Mr McKellar : I believe that there is a statement on those assumptions and methodology which has been provided with the report—

Senator CAMERON: Can you provide it to us?

Mr McKellar : I believe we have.

Senator CAMERON: That would be handy. How much do you argue it will be in terms of the cost of, say, a large, mid and small vehicle?

Mr McKellar : There are some figures that are quoted in the report and I will turn to those. But I think that with compensation there is an estimate provided in there. From memory, it would be somewhere in the order of $121 to $215 per vehicle.

Senator CAMERON: What would be the average price of the three levels of vehicle?

Mr McKellar : Generally a large sized domestically manufactured vehicle would retail somewhere in the order of low to mid thirties.

Senator CAMERON: Okay, thanks.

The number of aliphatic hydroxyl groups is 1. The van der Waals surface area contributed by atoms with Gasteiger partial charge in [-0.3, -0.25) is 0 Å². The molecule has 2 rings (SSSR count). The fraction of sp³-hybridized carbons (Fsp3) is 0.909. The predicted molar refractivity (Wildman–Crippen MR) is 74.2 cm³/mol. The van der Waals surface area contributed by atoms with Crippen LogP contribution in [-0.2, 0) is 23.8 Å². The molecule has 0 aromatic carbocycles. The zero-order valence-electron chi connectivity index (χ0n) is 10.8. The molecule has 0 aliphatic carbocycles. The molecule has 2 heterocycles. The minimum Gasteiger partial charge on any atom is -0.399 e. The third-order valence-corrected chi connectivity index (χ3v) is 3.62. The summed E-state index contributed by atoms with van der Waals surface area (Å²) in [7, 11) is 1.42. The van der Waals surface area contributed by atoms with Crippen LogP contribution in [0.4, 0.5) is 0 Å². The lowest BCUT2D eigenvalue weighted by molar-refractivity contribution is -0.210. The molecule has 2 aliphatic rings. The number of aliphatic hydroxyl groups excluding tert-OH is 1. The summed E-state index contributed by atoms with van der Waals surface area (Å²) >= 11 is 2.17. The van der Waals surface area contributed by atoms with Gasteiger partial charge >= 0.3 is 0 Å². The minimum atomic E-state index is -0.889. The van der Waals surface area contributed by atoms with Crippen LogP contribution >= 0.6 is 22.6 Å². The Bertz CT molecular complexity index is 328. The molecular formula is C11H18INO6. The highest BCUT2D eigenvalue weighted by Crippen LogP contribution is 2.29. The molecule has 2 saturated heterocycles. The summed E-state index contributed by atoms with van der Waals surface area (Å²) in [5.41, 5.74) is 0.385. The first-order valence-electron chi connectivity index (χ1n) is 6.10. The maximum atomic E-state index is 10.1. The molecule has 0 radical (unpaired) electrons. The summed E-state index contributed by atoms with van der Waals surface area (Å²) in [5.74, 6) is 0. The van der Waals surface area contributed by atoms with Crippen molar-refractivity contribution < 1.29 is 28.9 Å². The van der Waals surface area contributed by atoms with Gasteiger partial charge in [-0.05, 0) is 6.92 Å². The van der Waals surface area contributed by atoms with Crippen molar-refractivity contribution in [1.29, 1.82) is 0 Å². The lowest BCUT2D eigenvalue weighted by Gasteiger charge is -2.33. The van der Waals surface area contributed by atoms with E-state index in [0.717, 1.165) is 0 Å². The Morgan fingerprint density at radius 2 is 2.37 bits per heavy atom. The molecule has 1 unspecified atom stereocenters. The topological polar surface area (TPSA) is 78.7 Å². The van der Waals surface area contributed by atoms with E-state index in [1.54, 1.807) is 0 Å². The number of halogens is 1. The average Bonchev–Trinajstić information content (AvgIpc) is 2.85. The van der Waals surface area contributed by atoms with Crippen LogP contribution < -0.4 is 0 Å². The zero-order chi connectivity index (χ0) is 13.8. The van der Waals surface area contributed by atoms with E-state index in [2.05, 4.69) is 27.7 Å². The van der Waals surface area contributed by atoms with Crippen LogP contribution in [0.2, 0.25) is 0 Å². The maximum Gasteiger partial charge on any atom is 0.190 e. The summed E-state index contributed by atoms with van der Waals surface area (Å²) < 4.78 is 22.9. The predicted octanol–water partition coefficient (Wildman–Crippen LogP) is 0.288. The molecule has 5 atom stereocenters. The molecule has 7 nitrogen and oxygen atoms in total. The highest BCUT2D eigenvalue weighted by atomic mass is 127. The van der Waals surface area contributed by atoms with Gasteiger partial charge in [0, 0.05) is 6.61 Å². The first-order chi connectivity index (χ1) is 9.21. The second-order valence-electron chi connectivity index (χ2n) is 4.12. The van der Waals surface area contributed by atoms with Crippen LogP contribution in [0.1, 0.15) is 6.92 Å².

CHAIR: Minister Ferguson commissioned his report from Deloitte which said that in order to reduce emissions we would need a $40 a tonne price on carbon, carbon tax or emissions trading scheme. What would be the effect of a $40 a tonne price on carbon on your industry?

Mr McKellar : I understand also today that Minister Combet has indicated that the starting price would be well south of that mark.

CHAIR: And the Greens have said it should be $40. But I guess what I am trying to understand is that, given between $20 and $30 gives us $30million to $46 million a year, what would be—

Mr McKellar : As I understand it, it is a reasonably linear model so I would expect that that could well increase the costs to upwards of $50 million to $60 million a year. But again we would come back to our point that if that were to be the case in the short term and certainly until there is a binding international framework in place we would be arguing that some sort of offsetting compensation would be required for trade-exposed industries.